The book is Maps & Legends, the essay is "Trickster in a Suit of Lights," and the subject is the modern short story. Michael Chabon mourns the critical and aesthetic sensibilities that have limited the acceptable literary short story to "the contemporary, quotidian, plotless, moment-of-truth revelatory story," as though the greatest ambition of English literature is to imitate the stuff that Joyce himself got tired of writing. Respectable writers used to be free to spin ghost stories and adventures on the high seas, but no longer. And now Chabon proposes the radical idea that pleasure and entertainment are not incompatible with art.
He lists several of his own bright and pleasurable moments of reading, and they include both "a duel to the death with broadswords on the seacoast of ancient Zingara" and "the engagement of the interior ear by the rhythm and pitch of a fine prose style." He name-drops dozens of writers, respectable and less so, with such style and grace that he makes you want to read them—all of them—without making you feel dumb for not having read them already.
What each of these writers has in common—with one another and with Chabon himself—is that they are borderland writers. They can leap nimbly between different worlds and speak the languages of each. They know how to examine the slow and devastating heartbreak of a failing marriage in 1950s suburbia as well as the hazards of atmospheric reentry with space pirates in pursuit. These artists are tricksters. "Trickster goes where the action is, and the action is in the border between things."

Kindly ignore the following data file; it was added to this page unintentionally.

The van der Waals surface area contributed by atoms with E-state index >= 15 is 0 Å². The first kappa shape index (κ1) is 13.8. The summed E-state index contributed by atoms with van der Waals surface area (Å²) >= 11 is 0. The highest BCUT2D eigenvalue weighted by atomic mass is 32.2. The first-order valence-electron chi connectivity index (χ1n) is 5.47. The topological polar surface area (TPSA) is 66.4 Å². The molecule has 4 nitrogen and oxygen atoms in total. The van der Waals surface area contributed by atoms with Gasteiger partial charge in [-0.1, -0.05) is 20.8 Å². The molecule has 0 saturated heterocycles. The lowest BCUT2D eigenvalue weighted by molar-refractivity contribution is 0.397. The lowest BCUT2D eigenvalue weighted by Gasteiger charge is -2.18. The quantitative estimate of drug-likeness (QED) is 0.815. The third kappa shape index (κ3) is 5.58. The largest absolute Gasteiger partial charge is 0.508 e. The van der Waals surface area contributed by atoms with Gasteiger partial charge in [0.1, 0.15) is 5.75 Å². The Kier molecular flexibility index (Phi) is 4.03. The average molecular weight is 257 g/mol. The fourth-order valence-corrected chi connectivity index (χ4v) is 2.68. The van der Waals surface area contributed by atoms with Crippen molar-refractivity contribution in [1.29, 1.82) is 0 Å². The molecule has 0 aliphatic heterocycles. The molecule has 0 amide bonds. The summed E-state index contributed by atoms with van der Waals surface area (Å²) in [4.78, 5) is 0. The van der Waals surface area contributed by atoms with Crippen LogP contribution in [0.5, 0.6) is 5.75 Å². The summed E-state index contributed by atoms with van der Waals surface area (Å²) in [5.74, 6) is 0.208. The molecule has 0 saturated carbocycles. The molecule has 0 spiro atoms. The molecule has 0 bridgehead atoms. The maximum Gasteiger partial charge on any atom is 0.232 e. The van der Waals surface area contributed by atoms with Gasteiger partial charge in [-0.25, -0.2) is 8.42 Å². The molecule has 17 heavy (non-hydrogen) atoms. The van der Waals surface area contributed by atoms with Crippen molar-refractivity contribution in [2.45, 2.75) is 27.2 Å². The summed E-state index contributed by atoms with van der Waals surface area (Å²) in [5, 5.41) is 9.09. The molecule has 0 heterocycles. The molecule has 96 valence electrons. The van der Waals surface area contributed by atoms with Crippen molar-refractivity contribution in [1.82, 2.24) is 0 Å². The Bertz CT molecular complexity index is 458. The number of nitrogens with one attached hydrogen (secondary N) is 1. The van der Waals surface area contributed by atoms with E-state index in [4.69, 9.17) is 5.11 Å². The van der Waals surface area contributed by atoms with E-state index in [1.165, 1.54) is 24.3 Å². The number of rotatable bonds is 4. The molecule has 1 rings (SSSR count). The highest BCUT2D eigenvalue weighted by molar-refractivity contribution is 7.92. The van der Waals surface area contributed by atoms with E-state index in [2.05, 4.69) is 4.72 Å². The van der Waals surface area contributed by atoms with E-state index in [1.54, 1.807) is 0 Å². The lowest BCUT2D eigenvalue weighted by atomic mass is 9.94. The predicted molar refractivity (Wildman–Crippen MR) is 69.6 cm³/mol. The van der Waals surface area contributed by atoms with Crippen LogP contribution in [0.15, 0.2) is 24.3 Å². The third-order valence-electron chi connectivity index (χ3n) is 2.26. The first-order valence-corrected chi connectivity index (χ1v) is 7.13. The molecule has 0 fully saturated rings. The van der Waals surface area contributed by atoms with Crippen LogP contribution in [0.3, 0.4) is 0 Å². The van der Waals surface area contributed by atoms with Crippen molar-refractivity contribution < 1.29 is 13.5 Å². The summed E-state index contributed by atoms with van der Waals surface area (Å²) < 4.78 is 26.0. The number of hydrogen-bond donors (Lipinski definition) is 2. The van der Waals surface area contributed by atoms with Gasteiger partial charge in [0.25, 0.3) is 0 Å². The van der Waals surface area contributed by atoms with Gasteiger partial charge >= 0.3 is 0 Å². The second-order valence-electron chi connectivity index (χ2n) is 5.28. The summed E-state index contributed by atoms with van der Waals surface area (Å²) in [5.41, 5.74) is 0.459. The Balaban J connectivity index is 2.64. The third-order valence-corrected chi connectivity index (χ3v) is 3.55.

There are other marvelous essays, small memoirs, and pseudo-fictions in Chabon's Maps & Legends, but "Trickster" is a brilliantly insightful diagnosis of, and prescription for, contemporary literature. It also clearly tells us what Chabon has been showing us for years. On one hand the guy can win a Pulitzer for geeking out about fictional comic books. On the other, his recent novel, The Yiddish Policemen's Union, boasts some meticulously realized alternate history as a backdrop to a proudly pulpy and hard-boiled murder investigation. The action is in the border between things, and Michael Chabon is as trustworthy a guide to these territories as tricksters ever get.
William Alexander writes fiction, teaches English, and contributes to Rain Taxi Review of Books.
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